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Thromb Haemost. 2005 Aug;94(2):312-8.

Consequences of enterohaemorrhagic Escherichia coli infection for the vascular endothelium.

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Institute for Hygiene and National Consulting Laboratory on Haemolytic Uraemic Syndrome, University Hospital M√ľnster, Germany.


Microvascular endothelial damage underlies the pathological changes in haemorrhagic colitis and the haemolytic uraemic syndrome (HUS) caused by enterohaemorrhagic Escherichia coli (EHEC). Shiga toxins (Stxs) are presently the best characterised EHEC virulence factors that can cause the microvascular endothelium injury. Stxs are released by EHEC in the intestine, absorbed across the gut epithelium into the circulation, and transported to small vessel endothelial cells. Then, they presumably injure the host cell by inhibiting protein synthesis, stimulating prothrombotic messages, or inducing apoptosis. The net result is a multi-organ thrombotic process. Moreover, Stxs stimulate a variety of non-endothelial cells to produce and secrete inflammatory mediators (cytokines, chemokines, adhesion molecules) which could potentiate the effects of Stxs on endothelial cells. The association of HUS with Stx-negative E. coli strains stimulated intensive research on putative non-Stx virulence factors, which might also contribute to the pathogenesis of HUS and haemorrhagic colitis. Based on current data, cytolethal distending toxin, EHEC haemolysin, and subtilase cytotoxin might be such candidates.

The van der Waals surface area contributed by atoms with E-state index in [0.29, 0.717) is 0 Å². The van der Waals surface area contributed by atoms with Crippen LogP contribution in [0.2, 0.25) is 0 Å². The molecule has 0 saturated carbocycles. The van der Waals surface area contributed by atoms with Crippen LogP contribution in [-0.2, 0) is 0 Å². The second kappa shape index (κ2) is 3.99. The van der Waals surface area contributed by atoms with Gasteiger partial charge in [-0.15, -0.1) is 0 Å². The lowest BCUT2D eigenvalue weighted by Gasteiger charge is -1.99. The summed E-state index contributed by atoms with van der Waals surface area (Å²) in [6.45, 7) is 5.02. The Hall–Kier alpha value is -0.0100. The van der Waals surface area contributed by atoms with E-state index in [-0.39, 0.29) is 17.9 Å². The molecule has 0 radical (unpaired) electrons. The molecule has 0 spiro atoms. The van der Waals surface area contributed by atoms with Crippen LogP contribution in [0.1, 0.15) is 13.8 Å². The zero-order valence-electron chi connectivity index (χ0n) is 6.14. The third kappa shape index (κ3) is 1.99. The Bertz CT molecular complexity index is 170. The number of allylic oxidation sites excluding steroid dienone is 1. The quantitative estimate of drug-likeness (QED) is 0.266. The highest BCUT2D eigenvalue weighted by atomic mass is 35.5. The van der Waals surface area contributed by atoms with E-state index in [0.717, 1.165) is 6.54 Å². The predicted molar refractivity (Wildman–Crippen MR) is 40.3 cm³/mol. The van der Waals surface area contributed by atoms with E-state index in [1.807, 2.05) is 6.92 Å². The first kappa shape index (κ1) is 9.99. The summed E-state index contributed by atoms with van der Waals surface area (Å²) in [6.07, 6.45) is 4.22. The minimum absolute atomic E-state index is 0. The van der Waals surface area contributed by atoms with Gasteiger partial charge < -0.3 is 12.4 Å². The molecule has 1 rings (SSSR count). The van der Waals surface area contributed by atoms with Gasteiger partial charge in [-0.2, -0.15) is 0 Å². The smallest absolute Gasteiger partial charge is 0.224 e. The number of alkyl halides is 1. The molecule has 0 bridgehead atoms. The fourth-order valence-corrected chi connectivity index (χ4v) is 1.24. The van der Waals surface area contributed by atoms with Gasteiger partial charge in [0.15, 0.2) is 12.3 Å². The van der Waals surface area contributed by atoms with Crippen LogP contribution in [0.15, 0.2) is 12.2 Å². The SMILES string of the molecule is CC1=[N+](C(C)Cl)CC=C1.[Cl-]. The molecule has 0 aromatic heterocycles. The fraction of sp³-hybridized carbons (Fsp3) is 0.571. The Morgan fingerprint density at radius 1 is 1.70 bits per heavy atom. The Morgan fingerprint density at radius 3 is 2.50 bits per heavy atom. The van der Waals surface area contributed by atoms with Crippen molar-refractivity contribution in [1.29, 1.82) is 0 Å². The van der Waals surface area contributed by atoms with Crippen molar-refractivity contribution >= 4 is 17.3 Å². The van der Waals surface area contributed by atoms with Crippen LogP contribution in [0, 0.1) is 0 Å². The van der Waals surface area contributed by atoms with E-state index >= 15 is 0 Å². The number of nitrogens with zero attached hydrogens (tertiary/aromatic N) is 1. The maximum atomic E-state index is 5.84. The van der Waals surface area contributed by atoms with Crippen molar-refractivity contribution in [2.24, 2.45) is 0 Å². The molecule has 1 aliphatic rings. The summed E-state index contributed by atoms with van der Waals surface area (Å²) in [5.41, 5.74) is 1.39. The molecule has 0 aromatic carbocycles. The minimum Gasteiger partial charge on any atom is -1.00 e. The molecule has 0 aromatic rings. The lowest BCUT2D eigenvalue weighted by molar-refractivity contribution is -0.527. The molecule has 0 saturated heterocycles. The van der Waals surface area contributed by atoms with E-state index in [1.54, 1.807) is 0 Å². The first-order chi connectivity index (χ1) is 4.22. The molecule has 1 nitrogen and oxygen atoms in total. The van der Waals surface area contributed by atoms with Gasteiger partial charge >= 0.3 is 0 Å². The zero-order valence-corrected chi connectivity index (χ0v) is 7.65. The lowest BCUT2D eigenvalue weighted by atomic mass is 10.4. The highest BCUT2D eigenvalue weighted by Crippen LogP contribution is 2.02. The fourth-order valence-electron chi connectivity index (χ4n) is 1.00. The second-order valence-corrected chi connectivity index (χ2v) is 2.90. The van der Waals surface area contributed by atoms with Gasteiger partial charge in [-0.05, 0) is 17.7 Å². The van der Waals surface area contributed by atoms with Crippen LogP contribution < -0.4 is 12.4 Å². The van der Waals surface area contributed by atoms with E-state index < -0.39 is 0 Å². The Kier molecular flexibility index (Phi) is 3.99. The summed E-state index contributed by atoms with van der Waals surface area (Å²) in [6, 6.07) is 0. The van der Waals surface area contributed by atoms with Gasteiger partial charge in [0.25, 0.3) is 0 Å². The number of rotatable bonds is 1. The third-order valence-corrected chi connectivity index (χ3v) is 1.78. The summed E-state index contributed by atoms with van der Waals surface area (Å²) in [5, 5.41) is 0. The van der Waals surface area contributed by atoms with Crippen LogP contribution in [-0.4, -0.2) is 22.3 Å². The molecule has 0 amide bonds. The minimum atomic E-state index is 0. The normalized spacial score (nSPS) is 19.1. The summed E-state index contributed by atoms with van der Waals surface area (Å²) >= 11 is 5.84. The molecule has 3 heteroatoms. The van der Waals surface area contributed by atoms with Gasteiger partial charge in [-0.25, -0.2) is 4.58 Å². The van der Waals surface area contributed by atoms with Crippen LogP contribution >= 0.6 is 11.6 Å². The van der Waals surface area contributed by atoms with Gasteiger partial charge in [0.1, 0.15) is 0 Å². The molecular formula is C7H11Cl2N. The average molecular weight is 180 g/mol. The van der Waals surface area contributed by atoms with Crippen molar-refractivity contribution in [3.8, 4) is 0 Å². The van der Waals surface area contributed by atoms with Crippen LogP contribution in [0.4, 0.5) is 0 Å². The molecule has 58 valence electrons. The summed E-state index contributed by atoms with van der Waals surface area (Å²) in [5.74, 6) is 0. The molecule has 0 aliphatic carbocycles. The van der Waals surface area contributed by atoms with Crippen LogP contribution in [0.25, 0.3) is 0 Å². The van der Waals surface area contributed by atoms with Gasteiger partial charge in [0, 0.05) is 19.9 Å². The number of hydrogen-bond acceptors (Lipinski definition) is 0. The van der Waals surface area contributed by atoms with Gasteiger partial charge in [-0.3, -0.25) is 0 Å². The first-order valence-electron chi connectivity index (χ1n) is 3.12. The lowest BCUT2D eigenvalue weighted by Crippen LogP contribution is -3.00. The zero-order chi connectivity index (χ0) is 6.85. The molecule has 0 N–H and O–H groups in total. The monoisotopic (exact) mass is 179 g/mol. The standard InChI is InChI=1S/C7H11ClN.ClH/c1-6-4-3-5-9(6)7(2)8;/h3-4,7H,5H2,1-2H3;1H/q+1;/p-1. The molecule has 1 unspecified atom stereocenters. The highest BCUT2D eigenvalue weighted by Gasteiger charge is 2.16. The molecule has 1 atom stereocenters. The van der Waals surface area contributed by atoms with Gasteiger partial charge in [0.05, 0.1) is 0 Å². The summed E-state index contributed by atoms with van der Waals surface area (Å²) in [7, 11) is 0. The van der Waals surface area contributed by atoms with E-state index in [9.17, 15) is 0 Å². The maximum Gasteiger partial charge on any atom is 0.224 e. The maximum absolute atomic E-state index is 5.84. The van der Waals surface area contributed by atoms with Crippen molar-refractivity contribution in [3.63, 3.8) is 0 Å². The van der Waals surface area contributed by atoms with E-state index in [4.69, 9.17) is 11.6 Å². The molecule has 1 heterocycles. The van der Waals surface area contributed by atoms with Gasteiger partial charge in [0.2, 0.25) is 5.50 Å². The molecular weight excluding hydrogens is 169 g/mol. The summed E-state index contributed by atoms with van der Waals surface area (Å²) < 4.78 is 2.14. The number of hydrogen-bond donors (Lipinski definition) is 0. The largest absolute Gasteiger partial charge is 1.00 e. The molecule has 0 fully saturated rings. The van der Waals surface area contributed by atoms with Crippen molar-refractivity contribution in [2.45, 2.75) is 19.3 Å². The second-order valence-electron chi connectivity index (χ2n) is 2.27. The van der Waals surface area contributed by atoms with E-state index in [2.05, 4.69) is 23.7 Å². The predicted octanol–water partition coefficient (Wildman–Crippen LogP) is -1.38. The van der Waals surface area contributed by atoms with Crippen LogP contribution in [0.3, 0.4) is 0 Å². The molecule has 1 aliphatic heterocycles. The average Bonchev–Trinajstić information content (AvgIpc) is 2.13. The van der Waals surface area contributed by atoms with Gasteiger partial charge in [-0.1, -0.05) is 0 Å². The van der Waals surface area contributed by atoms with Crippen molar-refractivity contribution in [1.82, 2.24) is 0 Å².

[Indexed for MEDLINE]

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